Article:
Tellima grandiflora by a waterfall

Tellima Grandiflora Growing And Care Guide

Tellima grandiflora is an excellent plant to add to any native flower garden in the Pacific Northwest, Alaska, and Montana. It forms a lush, spreading groundcover that is perfect for shady, damp gardens. In this article, we’ll explore the fringe cup flower, how to grow it, and everything else you need to know.

What is Tellima grandiflora?

Tellima grandiflora, sometimes called fringe cup, is a perennial native to the damp forest environs that stretch from Alaska southward into British Columbia, Washington, Oregon, and westward into Idaho and Montana. It produces dense clumps of rounded, slightly toothed, hairy leaves approximately 4 inches wide.

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  • Scientific name: Tellima grandiflora
  • Other names: Fringe cup, false alum root
  • Native to: Alaska south to Idaho and Montana
  • Invasiveness: Unknown
  • Tenderness: Perennial
  • Sun: Shade
  • Water: Moist
  • Soil: Well draining
  • Hardiness zone: 4-7
  • When to plant: Spring
  • Spacing: 2 feet
  • Plant height: 16-32 inches
  • Flower color: Green, red, sometimes white, maturing to pink
  • Bloom period: Summer
  • Container friendly: Yes
  • Fertilizer: Organic fertilizer in the spring
  • Toxicity: None reported
  • Drought tolerant: No
  • Deer resistant: Yes
  • Pest resistant: Yes

How to grow Tellima grandiflora

Tellima grandiflora, also known as false alum root and fringe cup, is a groundcover flower native to the Pacific Northwest, Idaho, and Montana. It is a perennial in zones 4-7 and prefers moist, well-draining soil and shady planting spots. The best time to plant this flower in your garden is springtime. Space them 2 feet apart and expect flowers to reach 2 feet or taller.

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Tellima grandiflora produces lovely greenish red, sometimes white flowers that eventually mature into pink. They begin blooming in mid-spring and continue through summer. These are container-friendly plants that appreciate the application of organic fertilizer in the spring.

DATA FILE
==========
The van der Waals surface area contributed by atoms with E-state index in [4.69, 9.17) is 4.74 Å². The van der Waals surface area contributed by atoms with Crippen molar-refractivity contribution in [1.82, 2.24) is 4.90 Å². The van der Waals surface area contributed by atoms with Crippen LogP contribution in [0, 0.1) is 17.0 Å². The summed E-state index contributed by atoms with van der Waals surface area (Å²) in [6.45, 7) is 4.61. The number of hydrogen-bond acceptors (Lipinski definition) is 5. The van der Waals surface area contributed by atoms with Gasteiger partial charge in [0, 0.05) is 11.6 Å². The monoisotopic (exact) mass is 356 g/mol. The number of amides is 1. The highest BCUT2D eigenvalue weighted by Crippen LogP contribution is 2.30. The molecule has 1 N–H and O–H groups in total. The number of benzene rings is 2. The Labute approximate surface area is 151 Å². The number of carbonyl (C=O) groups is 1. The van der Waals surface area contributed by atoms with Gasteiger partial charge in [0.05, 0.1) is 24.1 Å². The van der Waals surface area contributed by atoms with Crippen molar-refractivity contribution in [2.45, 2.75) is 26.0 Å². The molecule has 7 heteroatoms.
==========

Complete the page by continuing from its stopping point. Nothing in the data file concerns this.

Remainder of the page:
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Fringe cup has not been reported to be toxic to humans or animals. It is considered deer and pest-resistant, but it is not drought-tolerant.

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Invasiveness

Tellima grandiflora is a hardy, tough groundcover that, in its native range, can outcompete other invasive plants, making it an ideal groundcover. It is unknown if fringe cup is invasive when planted outside of its native range, but given its propensity to grow and spread, we do not recommend planting it in the ground outside of its native range.

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Growing Tellima grandiflora in containers

Not much has been written by botanists or gardeners about growing Tellima grandiflora in pots or containers. It has a similar growth profile to the Piggyback Plant, another groundcover native to the region that is commonly grown as a potted houseplant. If you live outside of fringe cup’s native range, we recommend only attempting to grow it in containers to prevent potentially invasive spread.

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How to collect Fringe Cup seeds

Tellima grandiflora flower dying back

Fringe cup sends up lovely flowers in mid-spring that continue to bloom well into summer. By mid-summer, the flowers begin to die back, revealing small capsules that measure about a half inch in length. Once these capsules have reached their mature size, remove them from the plant and store in a cool, dry place. Once dried, the capsules can be split open, revealing small, brown, wrinkled seeds.

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How to propagate Tellima grandiflora

The two easiest ways to propagate Tellima grandiflora is by collecting and replanting seeds using the above-described method or by digging it up and splitting up the rhizomes that it grows from under the soil. In either case, give your fringe cups plenty of space to grow. They have a tendency to spread up to two feet wide, so planting 24 inches apart is recommended.

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Wildlife attracted by Tellima grandiflora

The pink flowers of this native perennial are known to attract hummingbirds to your garden during its bloom period of mid-spring to mid-summer. It’s a good early source of food for hummingbirds and other pollinators.

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Thomas Nelson
Environmental Advocate
Thomas is an environmental advocate currently residing in the Pacific Northwest. In his spare time, he enjoys experiencing the outdoors, raising chickens and ducks, and reading about current environmental issues. Despite slight colorblindness, his favorite color is green.
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